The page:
u.s. supreme court

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The state of Missouri has called off the execution of an inmate whose lethal injection was delayed by a last-minute ruling from the U.S. Supreme Court.

execution gurney
California Department of Corrections / Wikimedia Commons

The execution of a Missouri man remains in limbo following the U.S. Supreme Court's last-minute decision to delay the lethal injection.

The Affordable Care Act requires all Americans to get health insurance or pay a penalty. To help coax people to buy a health plan, the federal government now subsidizes premiums for millions of Americans.

With yet another do-or-die test of Obamacare before the U.S. Supreme Court on Wednesday, the justices were sharply divided.

By the end of the argument, it was clear that the outcome will be determined by Chief Justice John Roberts and Justice Anthony Kennedy. The chief justice said almost nothing during the argument, and Kennedy sent mixed signals, seeming to give a slight edge to the administration's interpretation of the law.

Judging by the comments from the remaining justices, the challengers would need the votes of both Roberts and Kennedy to win.

Round 2 in the legal battle over Obamacare hits the Supreme Court's intellectual boxing ring Wednesday.

In one corner is the Obama administration, backed by the nation's hospitals, insurance companies, physician associations and other groups like Catholic Charities and the American Cancer Society.

In the other corner are conservative groups, backed by politicians who fought in Congress to prevent the bill from being adopted.

Take a look at a congressional district map, and it can look like a madman's jigsaw puzzle. The reason is, in part, that the district lines are drawn by state legislators seeking to maximize partisan advantage. It's a process that critics say is responsible for much that's wrong with Washington.

That's why some states have tried setting up independent commissions to draw the map. Arizona voters created such a commission in 2000. But when the commission chair displeased the governor and state Senate, they tried, unsuccessfully, to remove her.

Updated at 5:04 p.m. ET

The U.S. Supreme Court will decide on gay marriage this term.

The justices said today they will review an appellate court's decision to uphold the ban on same-sex marriage in Ohio, Tennessee, Michigan and Kentucky. The four states are among 14 that ban same-sex marriage.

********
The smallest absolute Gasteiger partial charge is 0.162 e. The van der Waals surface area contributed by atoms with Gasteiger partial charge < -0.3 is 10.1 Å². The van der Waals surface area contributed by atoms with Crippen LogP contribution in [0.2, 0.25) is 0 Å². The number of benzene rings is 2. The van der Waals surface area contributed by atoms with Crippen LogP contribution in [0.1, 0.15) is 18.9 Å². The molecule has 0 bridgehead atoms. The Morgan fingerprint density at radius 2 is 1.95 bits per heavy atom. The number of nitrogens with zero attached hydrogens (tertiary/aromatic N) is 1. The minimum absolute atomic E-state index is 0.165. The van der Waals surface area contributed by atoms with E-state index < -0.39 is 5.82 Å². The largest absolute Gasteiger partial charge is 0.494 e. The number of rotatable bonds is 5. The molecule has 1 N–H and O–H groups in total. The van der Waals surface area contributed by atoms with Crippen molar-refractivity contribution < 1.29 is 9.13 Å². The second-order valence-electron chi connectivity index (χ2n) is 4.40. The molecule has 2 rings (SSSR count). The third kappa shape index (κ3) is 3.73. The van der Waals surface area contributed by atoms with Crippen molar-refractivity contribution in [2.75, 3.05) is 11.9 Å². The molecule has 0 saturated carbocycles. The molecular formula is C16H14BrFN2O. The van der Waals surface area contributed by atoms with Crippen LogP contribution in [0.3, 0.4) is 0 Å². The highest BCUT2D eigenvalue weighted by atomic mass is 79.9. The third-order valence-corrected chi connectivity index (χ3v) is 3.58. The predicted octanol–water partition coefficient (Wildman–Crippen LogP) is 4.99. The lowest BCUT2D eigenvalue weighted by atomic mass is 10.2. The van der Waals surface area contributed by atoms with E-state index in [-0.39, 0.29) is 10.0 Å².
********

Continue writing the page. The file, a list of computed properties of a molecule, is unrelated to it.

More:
execution gurney
California Department of Corrections / Wikimedia Commons

ST. LOUIS (AP) — Missouri is preparing to execute a man who wasn't able to appeal his conviction in federal court because his attorneys missed a filing deadline to do so.

Mark Christeson is scheduled to die at 12:01 a.m. CDT Wednesday for the killing of a woman and her two children in 1998.

The nation greets the coming of July each year with fireworks on the National Mall and, days earlier, explosive decisions at the U.S. Supreme Court.

While the Mall fireworks dissipate within moments, the court's decisions will have repercussions for decades. Indeed, no sooner was the ink dry on this term's contraception decision than the court's three female justices accused their male colleagues of reneging.

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A federal appeals court in St. Louis has set a September hearing in the case of a Missouri man whose late May execution was delayed by the U.S. Supreme Court hours before he was scheduled to die.


A federal appeals court in St. Louis has overturned a Missouri law that makes it a crime to burn or otherwise desecrate the American flag. 

Jonathunder / Wikimedia commons

What happens now to a Missouri inmate after a rare last-minute stay of execution from the U.S. Supreme Court will be up to other judges.


U.S. Supreme Court Justice Samuel Alito has issued an order halting the planned execution of a Missouri inmate.

Alito's order issued late Tuesday does not explain why he suspended the scheduled execution of Russell Bucklew, but it indicates that he or the high court will have more to say about the matter.

The order was issued shortly after the full 8th U.S. Circuit Court of Appeals lifted a stay of execution granted hours earlier by a three-judge panel of that court.

Just a few words can hold a world of meaning. John Paul Stevens, the retired Supreme Court justice, has written a short new book in which he proposes a few words here and there that would create some sweeping changes.

The book, Six Amendments: How and Why We Should Change the Constitution, details the half-dozen ways Stevens thinks the Constitution could be improved, changes that he says are worth the trouble of the arduous amendment process.

Nicholas Eckhart / Flickr

An attorney representing an Oklahoma business challenging a federal contraception coverage mandate is starting a nonprofit group in Missouri.